The "greater fool" theory of economics states that it's possible to make money by buying paper (securities), whether overvalued or not, and later, selling it at a profit because there will always be an even greater fool willing to pay the higher price. Many described in this book profited by peddling such worthless junk to foolish investors. But for some people--Bernie Madoff, Norman Hsu, Sholam Weiss, and "Crazie Eddie" Antar, aka the "Darth Vader of Capitalism"--overvalued securities were not enough. Outright fraud was their way of life. History of Greed is the compelling inside story of the names you know--Charles Ponzi, Baron Rothschild, Lou Pearlman--and the names you don't--Isaac Le Maire, the world's first "naked" short-seller. It's also our story--why we ignore the lessons of the past and fall prey, most every time, to the promise of easy money.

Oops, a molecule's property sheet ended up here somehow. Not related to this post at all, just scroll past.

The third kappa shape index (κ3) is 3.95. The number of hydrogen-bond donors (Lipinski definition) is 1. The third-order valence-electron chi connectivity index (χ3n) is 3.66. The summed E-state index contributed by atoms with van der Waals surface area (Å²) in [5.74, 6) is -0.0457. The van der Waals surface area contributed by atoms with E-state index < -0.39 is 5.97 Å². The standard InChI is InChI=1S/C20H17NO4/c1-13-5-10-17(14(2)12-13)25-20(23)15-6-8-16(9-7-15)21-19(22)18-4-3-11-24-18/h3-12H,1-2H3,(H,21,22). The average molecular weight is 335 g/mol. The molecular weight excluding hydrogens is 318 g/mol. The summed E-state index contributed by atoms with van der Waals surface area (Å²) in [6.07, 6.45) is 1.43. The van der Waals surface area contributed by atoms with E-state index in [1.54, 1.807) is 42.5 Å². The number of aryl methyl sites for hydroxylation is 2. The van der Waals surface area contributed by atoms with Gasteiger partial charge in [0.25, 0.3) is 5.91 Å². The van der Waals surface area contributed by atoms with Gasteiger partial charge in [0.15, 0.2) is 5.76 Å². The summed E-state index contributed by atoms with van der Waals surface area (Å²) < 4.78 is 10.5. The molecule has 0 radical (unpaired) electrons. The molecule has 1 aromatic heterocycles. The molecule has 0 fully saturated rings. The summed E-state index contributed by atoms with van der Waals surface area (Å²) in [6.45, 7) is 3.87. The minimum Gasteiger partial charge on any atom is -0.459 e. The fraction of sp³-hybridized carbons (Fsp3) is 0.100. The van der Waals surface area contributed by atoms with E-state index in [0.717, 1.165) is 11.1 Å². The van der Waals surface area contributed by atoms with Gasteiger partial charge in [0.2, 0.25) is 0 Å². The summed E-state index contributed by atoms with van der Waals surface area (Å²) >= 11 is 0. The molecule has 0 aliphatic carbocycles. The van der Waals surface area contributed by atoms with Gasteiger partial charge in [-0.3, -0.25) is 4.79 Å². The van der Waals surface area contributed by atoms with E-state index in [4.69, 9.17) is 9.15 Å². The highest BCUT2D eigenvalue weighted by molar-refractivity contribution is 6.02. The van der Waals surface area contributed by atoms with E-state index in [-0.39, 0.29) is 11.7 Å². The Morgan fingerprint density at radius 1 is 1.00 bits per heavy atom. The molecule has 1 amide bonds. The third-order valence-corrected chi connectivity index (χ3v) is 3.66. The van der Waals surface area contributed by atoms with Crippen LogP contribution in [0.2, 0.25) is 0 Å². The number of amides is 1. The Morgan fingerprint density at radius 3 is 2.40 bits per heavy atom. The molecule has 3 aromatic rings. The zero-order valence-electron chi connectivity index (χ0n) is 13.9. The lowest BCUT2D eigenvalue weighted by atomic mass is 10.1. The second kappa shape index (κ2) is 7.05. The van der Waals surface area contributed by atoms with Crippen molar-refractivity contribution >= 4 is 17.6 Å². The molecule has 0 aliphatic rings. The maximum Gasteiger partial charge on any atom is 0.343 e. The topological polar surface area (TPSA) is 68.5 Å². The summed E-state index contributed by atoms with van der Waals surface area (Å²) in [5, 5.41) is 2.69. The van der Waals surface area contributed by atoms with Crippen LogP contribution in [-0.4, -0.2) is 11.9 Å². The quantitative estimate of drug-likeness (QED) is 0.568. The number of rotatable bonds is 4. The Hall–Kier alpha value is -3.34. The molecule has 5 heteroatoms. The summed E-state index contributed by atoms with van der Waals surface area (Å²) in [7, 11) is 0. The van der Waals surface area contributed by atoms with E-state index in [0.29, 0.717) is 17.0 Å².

For thousands of years, alchemists unsuccessfully tried to turn worthless base metals into gold. Where science failed at turning nothing into something, business succeeded. Sometimes we praise the creators of derivatives, collateral debt obligations, subprime mortgages, credit default swaps, or auction rate securities as Wall Street's new financial wizards, the creators of "magic paper." Other times, we vilify and prosecute them as scam artists. Sometimes, it's hard to tell who is who. History of Greed reveals the inside secrets of how the markets really work, and how scam artists abuse them to gain an unfair edge or to outright steal. It describes how luftgescheft ("air business"), wizardry, dishonesty, and fraud are used to swindle people. Along with a comprehensive bibliography, History of Greed also details:
400 years of financial fraud--from everyday fraud to the odd and unusual
Accounting fraud (phantom sales), stock option fraud (backdating), auction rate securities, hedge fund fraud, Ponzi schemes, promotion fraud (pump-and-dump scams), and money laundering
How to detect fraudulent schemes
How government regulation only fixes yesterday's problems
If it's too good to be true, it probably is. If they say you can't lose, you probably will. History of Greed shows that there really is no such thing as a free lunch, while also detailing how not to become the "greater fool."show more